I first contemplated leaving the Republican Party on 8 June, 2015, when the Virginia Republicans made it clear they prefer tax hikes and easy rhetoric to spending cuts and the difficult work of convincing their fellow Virginians to reduce government’s size, scope, and cost. Over the last eleven months, I have watched the party at the national, state, and local levels. The data is clear; the Republican Party and I are no longer compatible.
Many will presume that Donald Trump is the reason why I say this, and they wouldn’t be completely wrong. Trump’s nomination for president (assured in the absence of an opponent) was indeed the straw that broke the camel’s back, but there was plenty of other straw involved.
Most Republicans will simply back the nominee, convinced that Hillary Clinton is worse and unable to see past two options. Many will respond to the Trump nomination with the same binary blinders, but hope Clinton wins, so they can go back and attempt to re-orient the Republican Party. A few will do this publicly, most will cynically back Trump in public while hoping he loses in private. Again, however, this assumes Trump is the cause, where in fact he is merely the symptom of the disease.
Yes, I said “disease,” for the Republican Party is sick. It is racked with tribalism, and in no uncertain terms, it has refused the cure. For me, Trump is merely a reflection of his voters, who have revealed themselves to be just fine with Big Government, so long as it helps them and people like them. These voters have ensured that the Republican Party is no longer the party of limited government and lower taxes (if it ever was). It is now, without a doubt, the Other Party of Big Government.
The Republican Party will now present a TARP-backer to voters for the third consecutive time. It is a party that will gladly scream about food stamps without touching the Pitchfork Corporatism that rose food prices, driving the demand for aid in the first place. It is a party now led by a man who would use the IRS to punish business practices he does not like, while taxing the poor to upend imports. It is a party that has chosen to see the nation’s changing demographics not as an opportunity to reform and reduce entitlements by explaining the issue to the young and diverse workforce that must pay for them, but as a threat to the older and far, far whiter recipients of them.
Lest you think the problem is just at the national level, look here in Virginia. I have seen Republican officials bloviate on social issues to hide their economic gluttony for far too long. The GOP-led House of Delegates did more to fight same-sex marriage than same-party tax hikes (indeed, Virginia Republicans have enacted three tax increases in the last twelve years). Indeed, just this spring, they rejected a tax cut presented by Terry McAuliffe – of all people. That’s right, folks, Virginia Democrats are now friendlier to the taxpayer than Virginia Republicans.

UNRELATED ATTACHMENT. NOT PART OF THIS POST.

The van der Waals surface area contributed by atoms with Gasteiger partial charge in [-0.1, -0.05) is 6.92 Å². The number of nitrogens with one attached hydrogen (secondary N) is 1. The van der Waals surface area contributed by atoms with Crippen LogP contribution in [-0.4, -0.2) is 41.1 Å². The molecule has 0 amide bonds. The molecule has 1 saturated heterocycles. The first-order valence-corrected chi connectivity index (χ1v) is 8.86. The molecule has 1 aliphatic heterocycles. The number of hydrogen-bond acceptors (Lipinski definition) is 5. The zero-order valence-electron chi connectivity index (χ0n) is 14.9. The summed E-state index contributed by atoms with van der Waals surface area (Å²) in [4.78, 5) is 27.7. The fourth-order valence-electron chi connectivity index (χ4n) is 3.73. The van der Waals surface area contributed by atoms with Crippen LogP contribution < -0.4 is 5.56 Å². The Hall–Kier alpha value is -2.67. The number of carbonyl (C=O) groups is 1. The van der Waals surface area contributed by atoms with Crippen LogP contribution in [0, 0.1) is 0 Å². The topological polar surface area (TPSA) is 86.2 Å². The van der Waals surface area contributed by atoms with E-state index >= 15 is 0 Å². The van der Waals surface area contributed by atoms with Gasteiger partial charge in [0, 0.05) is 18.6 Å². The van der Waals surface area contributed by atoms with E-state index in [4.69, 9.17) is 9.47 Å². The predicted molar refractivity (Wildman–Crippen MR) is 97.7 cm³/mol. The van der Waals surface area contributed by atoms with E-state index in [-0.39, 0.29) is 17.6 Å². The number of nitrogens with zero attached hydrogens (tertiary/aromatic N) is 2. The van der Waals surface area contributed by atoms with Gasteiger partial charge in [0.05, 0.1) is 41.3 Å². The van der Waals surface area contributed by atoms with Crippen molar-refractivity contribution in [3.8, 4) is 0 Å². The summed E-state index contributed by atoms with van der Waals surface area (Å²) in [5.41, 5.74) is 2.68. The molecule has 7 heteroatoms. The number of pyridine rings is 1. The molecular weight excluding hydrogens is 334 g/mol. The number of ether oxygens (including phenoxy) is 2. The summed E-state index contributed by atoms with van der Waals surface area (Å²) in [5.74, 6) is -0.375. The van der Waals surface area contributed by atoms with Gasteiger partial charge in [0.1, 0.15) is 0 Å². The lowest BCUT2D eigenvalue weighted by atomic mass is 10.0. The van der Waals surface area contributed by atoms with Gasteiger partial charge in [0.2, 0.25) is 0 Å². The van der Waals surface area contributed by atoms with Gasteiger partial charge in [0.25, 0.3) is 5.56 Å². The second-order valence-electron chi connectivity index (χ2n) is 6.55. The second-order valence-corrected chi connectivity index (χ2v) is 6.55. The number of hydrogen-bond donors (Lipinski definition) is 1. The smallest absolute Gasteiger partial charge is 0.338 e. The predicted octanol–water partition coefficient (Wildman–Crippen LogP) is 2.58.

Just next door, we saw something even more cynical. Instead of attempting to make the case against minimum wage increases in certain localities (something a freshman-level economics undergrad could do), the party in North Carolina chose to tack it onto the infamous “bathroom bill” in the hope that it could ride a wave of anti-transgender rage. That the tactic appears to be as unsuccessful (the Tarheel State is poised for a Democratic sweep this fall) makes it no less cynical and dehumanizing.
Further down, at the local level, my former stomping grounds of Spotsylvania County inaugurated its first ever Republican-majority board of Supervisors (with two GOP endorsees to boot)…by enacting a property tax increase.
Amidst all of this, there has been the endless personal attacks across the party spectrum, ironically by factions calling each other “RINOs.” Why do I say “ironically?” Because the last eleven months revealed a shocking and painful lesson to me.
I was the RINO.
I was the one out of step with the party: on taxes, on spending, on LGBTQ rights (especially marriage equality), on trade, on corporatism, etc.
Well, no more. I don’t know what the future holds for the Republican Party (and even if I claimed I did, none of you would be foolish enough to believe me). Nor do I believe it to be a carbon-copy of the Democratic Party. Both major parties would damage the country, but the damage would be different. I do know that whatever the Republican Party does in the future, it will do it without calling me a member. Indeed, I am now so alienated from the Republican Party that I feel it is no longer fit for purpose as the American center-right choice, and needs to be replaced in its entirety with a new force genuinely dedicated to limited government.
I will not use the trope that the Republican Party “left me.” Parties don’t leave people. The members decide the priorities, and as individuals, we choose to stay or to go.
I’m choosing to go.
I will continue to advance the cause of limiting government’s size, scope, and cost. Since the Republican Party is no longer interested in those things, I will now do it outside the Party.
I am no longer a Republican.